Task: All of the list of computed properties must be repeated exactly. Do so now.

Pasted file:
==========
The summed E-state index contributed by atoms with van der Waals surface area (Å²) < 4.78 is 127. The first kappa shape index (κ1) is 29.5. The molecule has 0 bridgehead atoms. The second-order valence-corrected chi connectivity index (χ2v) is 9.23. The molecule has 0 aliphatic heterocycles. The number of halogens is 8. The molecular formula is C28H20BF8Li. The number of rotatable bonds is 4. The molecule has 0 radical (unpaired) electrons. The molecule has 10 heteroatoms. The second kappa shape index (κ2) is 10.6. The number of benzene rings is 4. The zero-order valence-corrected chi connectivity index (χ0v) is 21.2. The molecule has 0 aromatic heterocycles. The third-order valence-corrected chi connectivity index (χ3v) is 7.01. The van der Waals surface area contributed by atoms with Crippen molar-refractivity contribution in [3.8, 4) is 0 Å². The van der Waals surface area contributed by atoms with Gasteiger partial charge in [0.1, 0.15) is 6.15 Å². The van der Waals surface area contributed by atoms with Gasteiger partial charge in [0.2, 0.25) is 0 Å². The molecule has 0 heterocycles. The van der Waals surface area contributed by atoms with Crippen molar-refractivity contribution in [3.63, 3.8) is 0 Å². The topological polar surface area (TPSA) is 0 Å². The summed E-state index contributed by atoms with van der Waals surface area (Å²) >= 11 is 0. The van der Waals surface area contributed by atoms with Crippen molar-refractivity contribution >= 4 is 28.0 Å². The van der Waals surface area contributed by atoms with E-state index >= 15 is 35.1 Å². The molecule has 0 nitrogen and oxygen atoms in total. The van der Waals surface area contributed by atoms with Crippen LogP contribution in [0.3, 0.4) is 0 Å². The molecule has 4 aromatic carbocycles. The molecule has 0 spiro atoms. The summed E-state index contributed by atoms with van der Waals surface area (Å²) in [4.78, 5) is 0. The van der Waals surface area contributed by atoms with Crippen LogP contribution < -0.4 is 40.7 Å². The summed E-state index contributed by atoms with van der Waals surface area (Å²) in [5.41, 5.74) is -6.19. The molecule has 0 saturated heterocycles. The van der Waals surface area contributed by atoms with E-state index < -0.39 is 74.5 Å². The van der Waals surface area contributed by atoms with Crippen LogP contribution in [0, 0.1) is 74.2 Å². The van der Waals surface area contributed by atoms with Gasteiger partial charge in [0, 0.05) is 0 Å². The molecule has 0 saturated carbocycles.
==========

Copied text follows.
The summed E-state index contributed by atoms with van der Waals surface area (Å²) < 4.78 is 127. The first kappa shape index (κ1) is 29.5. The molecule has 0 bridgehead atoms. The second-order valence-corrected chi connectivity index (χ2v) is 9.23. The molecule has 0 aliphatic heterocycles. The number of halogens is 8. The molecular formula is C28H20BF8Li. The number of rotatable bonds is 4. The molecule has 0 radical (unpaired) electrons. The molecule has 10 heteroatoms. The second kappa shape index (κ2) is 10.6. The number of benzene rings is 4. The zero-order valence-corrected chi connectivity index (χ0v) is 21.2. The molecule has 0 aromatic heterocycles. The third-order valence-corrected chi connectivity index (χ3v) is 7.01. The van der Waals surface area contributed by atoms with Crippen molar-refractivity contribution in [3.8, 4) is 0 Å². The van der Waals surface area contributed by atoms with Gasteiger partial charge in [0.1, 0.15) is 6.15 Å². The van der Waals surface area contributed by atoms with Gasteiger partial charge in [0.2, 0.25) is 0 Å². The molecule has 0 heterocycles. The van der Waals surface area contributed by atoms with Crippen molar-refractivity contribution in [3.63, 3.8) is 0 Å². The topological polar surface area (TPSA) is 0 Å². The summed E-state index contributed by atoms with van der Waals surface area (Å²) >= 11 is 0. The van der Waals surface area contributed by atoms with Crippen molar-refractivity contribution >= 4 is 28.0 Å². The van der Waals surface area contributed by atoms with E-state index >= 15 is 35.1 Å². The molecule has 0 nitrogen and oxygen atoms in total. The van der Waals surface area contributed by atoms with Crippen LogP contribution in [0.3, 0.4) is 0 Å². The molecule has 4 aromatic carbocycles. The molecule has 0 spiro atoms. The summed E-state index contributed by atoms with van der Waals surface area (Å²) in [4.78, 5) is 0. The van der Waals surface area contributed by atoms with Crippen LogP contribution < -0.4 is 40.7 Å². The summed E-state index contributed by atoms with van der Waals surface area (Å²) in [5.41, 5.74) is -6.19. The molecule has 0 saturated heterocycles. The van der Waals surface area contributed by atoms with E-state index < -0.39 is 74.5 Å². The van der Waals surface area contributed by atoms with Crippen LogP contribution in [0, 0.1) is 74.2 Å². The van der Waals surface area contributed by atoms with Gasteiger partial charge in [0, 0.05) is 0 Å². The molecule has 0 saturated carbocycles.